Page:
It is important to pay attention to what exercise you choose to modify to. You want to make sure that the new exercise will still help you meet your long-term goal. It can be easy to say, well since I am having pain with my shoulder, I just won't do any upper body exercises and I will just focus on lower body work. Well that does not help you get anywhere closer to being able to do upper body exercises in long run. Or if you are a runner, it can be easy to say that I will just take some time off of running until I feel better. However, again that ultimately doesn't get you closer to being able to complete your race or hit a new PR. We want to make sure that the exercise we modify to resembles the original exercise as closely as possible, but allows you to perform it without pain or movement compensations.
Modify your Routine
When discussing training through an injury or with pain, it is not only important to look at the actual workout itself, but it is also equally if not more important to look at your daily routine. There are a number of different factors outside of the gym or your training that can impact your recovery and performance.
Warm-up: Are you priming your body appropriately for your workout? This is a simple adjustment that can make a huge difference in the way you feel and perform during a workout.
Recovery: What does your post workout routine look like and what are you doing on your off days? Making sure to take an extra 10-15 min to work on some specific mobility or accessory exercises or cooling down from a workout can make a large impacting on your overall recovery process. Also, using your off days to focus on your specific rehab exercises or getting treatment will help speed up your recovery.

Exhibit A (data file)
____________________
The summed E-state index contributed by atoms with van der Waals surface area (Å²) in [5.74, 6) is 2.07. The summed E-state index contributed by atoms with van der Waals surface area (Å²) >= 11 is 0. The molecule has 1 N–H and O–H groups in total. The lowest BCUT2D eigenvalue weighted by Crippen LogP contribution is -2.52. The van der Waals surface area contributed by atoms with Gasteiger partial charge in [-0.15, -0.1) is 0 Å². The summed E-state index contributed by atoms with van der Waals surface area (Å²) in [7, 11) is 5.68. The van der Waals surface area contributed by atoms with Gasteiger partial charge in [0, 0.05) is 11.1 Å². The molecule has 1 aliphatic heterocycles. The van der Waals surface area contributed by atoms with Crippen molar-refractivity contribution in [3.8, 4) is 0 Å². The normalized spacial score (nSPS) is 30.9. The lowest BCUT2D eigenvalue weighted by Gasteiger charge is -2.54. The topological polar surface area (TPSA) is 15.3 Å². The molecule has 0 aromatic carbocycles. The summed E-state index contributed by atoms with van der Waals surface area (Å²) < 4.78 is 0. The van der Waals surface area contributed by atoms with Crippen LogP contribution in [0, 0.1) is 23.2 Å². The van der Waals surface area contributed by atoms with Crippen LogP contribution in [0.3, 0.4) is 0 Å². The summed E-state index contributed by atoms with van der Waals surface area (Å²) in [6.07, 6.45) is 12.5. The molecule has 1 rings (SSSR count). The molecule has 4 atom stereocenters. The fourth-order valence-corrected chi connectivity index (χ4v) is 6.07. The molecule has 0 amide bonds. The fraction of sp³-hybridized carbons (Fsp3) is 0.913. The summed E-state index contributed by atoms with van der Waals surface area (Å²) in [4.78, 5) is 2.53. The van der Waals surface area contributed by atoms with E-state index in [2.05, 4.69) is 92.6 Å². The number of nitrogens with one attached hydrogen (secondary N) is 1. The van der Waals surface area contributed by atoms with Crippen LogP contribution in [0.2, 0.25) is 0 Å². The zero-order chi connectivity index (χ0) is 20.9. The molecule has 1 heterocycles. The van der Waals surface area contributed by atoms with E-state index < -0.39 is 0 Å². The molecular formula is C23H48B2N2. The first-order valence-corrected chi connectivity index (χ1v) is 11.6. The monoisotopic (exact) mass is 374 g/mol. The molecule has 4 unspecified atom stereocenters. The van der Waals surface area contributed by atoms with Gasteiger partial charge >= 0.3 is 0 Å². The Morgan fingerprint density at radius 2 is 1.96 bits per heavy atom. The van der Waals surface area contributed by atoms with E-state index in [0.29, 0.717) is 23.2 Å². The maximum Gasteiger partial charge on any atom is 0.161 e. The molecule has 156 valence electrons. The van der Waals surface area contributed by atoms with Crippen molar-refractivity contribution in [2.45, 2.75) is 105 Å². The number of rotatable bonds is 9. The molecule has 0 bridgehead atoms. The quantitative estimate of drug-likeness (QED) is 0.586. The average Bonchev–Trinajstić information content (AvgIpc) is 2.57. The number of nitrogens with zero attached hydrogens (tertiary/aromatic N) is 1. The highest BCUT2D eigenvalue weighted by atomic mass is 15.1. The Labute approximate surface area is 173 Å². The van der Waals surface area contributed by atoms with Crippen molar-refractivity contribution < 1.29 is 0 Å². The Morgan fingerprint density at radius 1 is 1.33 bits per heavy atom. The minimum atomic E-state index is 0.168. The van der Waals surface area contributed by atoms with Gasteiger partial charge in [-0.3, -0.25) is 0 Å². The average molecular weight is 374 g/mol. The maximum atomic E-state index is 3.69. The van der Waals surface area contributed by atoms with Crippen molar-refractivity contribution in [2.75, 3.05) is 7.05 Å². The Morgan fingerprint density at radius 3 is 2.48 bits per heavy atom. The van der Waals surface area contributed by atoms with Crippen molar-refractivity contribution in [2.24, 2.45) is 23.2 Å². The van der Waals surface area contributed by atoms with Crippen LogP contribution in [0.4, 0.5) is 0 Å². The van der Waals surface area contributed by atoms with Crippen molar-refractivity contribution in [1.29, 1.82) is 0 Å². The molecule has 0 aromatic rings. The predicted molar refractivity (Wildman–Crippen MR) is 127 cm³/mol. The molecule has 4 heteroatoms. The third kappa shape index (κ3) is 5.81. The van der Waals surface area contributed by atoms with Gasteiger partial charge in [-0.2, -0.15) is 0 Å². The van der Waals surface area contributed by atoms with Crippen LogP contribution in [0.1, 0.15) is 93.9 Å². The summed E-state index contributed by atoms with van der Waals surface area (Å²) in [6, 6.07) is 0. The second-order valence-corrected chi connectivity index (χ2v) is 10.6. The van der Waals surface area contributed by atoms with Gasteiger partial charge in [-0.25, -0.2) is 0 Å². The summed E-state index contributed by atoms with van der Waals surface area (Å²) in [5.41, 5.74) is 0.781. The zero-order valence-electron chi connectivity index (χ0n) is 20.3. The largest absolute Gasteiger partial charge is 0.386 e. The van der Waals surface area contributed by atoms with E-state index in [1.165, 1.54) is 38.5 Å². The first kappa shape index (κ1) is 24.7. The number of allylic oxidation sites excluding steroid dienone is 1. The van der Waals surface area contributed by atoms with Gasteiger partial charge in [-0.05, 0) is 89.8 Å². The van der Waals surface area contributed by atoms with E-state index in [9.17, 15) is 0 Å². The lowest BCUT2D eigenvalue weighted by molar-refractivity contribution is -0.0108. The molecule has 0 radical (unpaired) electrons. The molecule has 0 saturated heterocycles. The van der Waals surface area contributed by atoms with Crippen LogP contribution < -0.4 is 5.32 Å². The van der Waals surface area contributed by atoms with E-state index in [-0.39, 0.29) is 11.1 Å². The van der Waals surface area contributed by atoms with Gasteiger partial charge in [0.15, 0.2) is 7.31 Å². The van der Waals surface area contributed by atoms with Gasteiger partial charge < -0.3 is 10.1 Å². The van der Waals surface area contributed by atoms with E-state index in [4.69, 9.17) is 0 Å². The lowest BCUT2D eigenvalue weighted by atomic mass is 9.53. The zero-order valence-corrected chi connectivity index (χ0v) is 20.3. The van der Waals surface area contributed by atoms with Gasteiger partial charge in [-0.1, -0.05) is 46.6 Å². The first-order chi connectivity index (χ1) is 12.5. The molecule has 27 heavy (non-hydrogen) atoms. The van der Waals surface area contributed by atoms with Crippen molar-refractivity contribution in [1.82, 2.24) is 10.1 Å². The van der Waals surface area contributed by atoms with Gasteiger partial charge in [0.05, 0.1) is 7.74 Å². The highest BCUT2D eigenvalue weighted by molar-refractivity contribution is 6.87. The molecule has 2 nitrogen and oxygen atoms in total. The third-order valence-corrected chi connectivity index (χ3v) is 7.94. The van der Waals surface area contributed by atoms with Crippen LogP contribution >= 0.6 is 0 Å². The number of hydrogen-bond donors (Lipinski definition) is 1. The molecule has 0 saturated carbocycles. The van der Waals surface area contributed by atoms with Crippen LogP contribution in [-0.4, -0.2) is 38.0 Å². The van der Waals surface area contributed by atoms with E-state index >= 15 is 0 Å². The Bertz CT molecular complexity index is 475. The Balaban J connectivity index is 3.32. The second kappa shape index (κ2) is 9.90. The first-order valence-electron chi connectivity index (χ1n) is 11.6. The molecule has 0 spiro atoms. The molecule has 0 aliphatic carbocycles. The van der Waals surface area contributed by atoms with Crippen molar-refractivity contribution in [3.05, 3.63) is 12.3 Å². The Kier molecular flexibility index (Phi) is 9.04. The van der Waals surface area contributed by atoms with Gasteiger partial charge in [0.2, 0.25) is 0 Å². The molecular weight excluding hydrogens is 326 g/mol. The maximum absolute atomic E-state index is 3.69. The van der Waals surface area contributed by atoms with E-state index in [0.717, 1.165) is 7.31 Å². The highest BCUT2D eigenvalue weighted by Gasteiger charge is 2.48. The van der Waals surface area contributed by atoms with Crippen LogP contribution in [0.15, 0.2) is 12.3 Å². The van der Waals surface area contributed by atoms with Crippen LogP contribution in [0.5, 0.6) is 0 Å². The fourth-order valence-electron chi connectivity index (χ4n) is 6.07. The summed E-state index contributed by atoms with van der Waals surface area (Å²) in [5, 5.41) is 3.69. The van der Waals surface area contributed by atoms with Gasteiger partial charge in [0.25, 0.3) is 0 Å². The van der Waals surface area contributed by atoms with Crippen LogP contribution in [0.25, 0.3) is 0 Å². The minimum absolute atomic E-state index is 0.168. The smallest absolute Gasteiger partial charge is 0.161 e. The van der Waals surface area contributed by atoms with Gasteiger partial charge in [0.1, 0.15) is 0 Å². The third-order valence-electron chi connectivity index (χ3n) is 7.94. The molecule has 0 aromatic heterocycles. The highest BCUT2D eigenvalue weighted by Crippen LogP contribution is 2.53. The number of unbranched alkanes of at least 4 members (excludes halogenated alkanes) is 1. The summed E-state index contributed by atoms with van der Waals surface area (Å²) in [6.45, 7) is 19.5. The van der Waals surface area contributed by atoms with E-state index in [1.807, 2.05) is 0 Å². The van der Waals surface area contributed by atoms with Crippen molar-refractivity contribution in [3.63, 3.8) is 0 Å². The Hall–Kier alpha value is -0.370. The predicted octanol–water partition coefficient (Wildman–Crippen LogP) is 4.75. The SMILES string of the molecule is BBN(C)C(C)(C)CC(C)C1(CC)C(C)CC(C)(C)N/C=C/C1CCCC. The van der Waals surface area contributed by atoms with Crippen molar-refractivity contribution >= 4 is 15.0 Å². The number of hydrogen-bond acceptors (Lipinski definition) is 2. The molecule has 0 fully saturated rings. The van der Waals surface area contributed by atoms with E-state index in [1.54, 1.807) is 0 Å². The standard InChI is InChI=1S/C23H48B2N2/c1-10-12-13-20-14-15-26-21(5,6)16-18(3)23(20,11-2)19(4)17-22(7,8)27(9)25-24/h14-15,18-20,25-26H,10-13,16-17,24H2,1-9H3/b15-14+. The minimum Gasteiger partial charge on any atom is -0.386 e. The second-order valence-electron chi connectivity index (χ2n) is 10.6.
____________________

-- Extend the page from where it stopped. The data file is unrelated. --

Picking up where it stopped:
Sleep: Are you getting enough sleep? It is recommended that adults get between 7 and 9 hours of sleep per night.
Hydration: What is your water intake throughout the day? The recommended amount of water consumption is drinking 1/2 of your body weight in ounces per day.
Nutrition: Are you fueling your body for performance? We wouldn't put the wrong type of gas in our car and expect to get very far before it breaks down, so we can't assume that our bodies will perform correctly if we aren't providing it with the nutrition it needs to function optimally.
What to do Next?
If you are dealing with an injury or aches/pains that are preventing you from enjoying or participating in your favorite activities and you have tried some of these modification options, without success, then it is time to work with a qualified professional. I promise that at Enhance Performance Therapy, we will take a holistic approach to your injury and cover all of these variables to see where we can make slight tweaks to help you get back to your activities faster, and hopefully even better than before!
Call us today at 515-985-9038 or email firstname.lastname@example.org to schedule a FREE Discovery Visit to see how we can help you get back into the game!